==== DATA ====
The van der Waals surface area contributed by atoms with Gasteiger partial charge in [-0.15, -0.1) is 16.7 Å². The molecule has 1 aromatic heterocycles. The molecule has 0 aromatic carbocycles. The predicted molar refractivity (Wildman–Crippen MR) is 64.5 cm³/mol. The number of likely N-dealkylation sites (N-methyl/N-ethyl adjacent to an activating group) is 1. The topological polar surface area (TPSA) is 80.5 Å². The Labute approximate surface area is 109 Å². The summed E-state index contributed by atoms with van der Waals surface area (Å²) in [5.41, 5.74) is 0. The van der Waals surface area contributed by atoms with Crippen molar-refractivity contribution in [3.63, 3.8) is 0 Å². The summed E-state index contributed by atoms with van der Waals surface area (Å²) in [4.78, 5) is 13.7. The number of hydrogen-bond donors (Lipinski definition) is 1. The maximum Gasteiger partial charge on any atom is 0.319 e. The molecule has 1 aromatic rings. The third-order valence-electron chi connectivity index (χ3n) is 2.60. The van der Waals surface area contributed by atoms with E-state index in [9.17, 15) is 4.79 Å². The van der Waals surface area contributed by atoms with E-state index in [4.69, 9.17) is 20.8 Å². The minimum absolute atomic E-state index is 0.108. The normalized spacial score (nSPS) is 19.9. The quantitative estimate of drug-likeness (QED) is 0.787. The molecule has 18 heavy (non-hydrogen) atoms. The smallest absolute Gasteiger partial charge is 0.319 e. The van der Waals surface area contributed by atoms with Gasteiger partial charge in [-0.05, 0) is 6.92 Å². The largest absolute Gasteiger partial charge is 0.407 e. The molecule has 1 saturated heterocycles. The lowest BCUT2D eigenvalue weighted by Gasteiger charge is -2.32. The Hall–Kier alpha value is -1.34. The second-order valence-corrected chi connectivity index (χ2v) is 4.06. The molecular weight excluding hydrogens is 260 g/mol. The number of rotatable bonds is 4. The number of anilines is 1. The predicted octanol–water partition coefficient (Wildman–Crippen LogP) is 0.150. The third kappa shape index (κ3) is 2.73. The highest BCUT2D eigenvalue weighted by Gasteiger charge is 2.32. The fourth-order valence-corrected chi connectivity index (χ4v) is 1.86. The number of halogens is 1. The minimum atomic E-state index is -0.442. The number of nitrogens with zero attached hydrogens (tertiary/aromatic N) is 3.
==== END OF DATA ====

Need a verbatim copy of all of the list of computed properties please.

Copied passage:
The van der Waals surface area contributed by atoms with Gasteiger partial charge in [-0.15, -0.1) is 16.7 Å². The molecule has 1 aromatic heterocycles. The molecule has 0 aromatic carbocycles. The predicted molar refractivity (Wildman–Crippen MR) is 64.5 cm³/mol. The number of likely N-dealkylation sites (N-methyl/N-ethyl adjacent to an activating group) is 1. The topological polar surface area (TPSA) is 80.5 Å². The Labute approximate surface area is 109 Å². The summed E-state index contributed by atoms with van der Waals surface area (Å²) in [5.41, 5.74) is 0. The van der Waals surface area contributed by atoms with Crippen molar-refractivity contribution in [3.63, 3.8) is 0 Å². The summed E-state index contributed by atoms with van der Waals surface area (Å²) in [4.78, 5) is 13.7. The number of hydrogen-bond donors (Lipinski definition) is 1. The maximum Gasteiger partial charge on any atom is 0.319 e. The molecule has 1 aromatic rings. The third-order valence-electron chi connectivity index (χ3n) is 2.60. The van der Waals surface area contributed by atoms with E-state index in [9.17, 15) is 4.79 Å². The van der Waals surface area contributed by atoms with E-state index in [4.69, 9.17) is 20.8 Å². The minimum absolute atomic E-state index is 0.108. The normalized spacial score (nSPS) is 19.9. The quantitative estimate of drug-likeness (QED) is 0.787. The molecule has 18 heavy (non-hydrogen) atoms. The smallest absolute Gasteiger partial charge is 0.319 e. The van der Waals surface area contributed by atoms with Gasteiger partial charge in [-0.05, 0) is 6.92 Å². The largest absolute Gasteiger partial charge is 0.407 e. The molecule has 1 saturated heterocycles. The lowest BCUT2D eigenvalue weighted by Gasteiger charge is -2.32. The Hall–Kier alpha value is -1.34. The second-order valence-corrected chi connectivity index (χ2v) is 4.06. The molecular weight excluding hydrogens is 260 g/mol. The number of rotatable bonds is 4. The number of anilines is 1. The predicted octanol–water partition coefficient (Wildman–Crippen LogP) is 0.150. The third kappa shape index (κ3) is 2.73. The highest BCUT2D eigenvalue weighted by Gasteiger charge is 2.32. The fourth-order valence-corrected chi connectivity index (χ4v) is 1.86. The number of halogens is 1. The minimum atomic E-state index is -0.442. The number of nitrogens with zero attached hydrogens (tertiary/aromatic N) is 3.